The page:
This is a welcome shift in public dialogue, away from a debate over the merits of pre-k for improved academic outcomes, child health, and other benefits, and toward a discussion of how we’re going to fulfill our commitment to educational opportunity for our kids.
As reported by Early Ed Watch:
…participating in just the pre-k program had significant positive impacts on high school completion and also reduced special education placements and grade retention. In other words, the…pre-k intervention had some positive impacts even when children didn’t receive sustained elementary supports.
But the greatest benefits were for youngsters who participated in both the pre-k and the school-age interventions. Particularly important, students who participated in the full intervention had higher test scores at age 17–something that wasn’t true for the other groups.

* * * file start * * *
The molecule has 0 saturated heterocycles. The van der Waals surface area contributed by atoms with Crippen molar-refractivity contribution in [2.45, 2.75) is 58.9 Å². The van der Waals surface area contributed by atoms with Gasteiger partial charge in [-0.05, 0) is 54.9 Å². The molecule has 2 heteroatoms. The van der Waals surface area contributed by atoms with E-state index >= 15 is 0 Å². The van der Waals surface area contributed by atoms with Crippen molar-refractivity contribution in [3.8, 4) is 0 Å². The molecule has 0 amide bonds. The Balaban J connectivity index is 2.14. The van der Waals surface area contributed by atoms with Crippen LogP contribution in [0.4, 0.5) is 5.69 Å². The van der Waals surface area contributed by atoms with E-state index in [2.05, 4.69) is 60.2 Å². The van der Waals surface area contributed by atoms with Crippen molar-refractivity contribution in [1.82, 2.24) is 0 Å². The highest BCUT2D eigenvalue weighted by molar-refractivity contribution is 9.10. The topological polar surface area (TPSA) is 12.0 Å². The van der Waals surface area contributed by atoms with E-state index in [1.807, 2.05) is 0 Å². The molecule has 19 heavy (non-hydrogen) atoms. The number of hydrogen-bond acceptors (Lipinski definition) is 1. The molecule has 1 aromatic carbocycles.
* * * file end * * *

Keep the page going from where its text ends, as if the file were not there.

|Intervention||Impacts (relative to comparison group)||Benefit to Society per $ Invested|
|Preschool only||Increased high school completion
Reduced special education placement
Reduced grade retention
|School-age only||Reduced grade retention and special education placements||$1.42|
|Preschool and school age||Reduced grade retention and special education placements
Higher achievement test scores (age 17)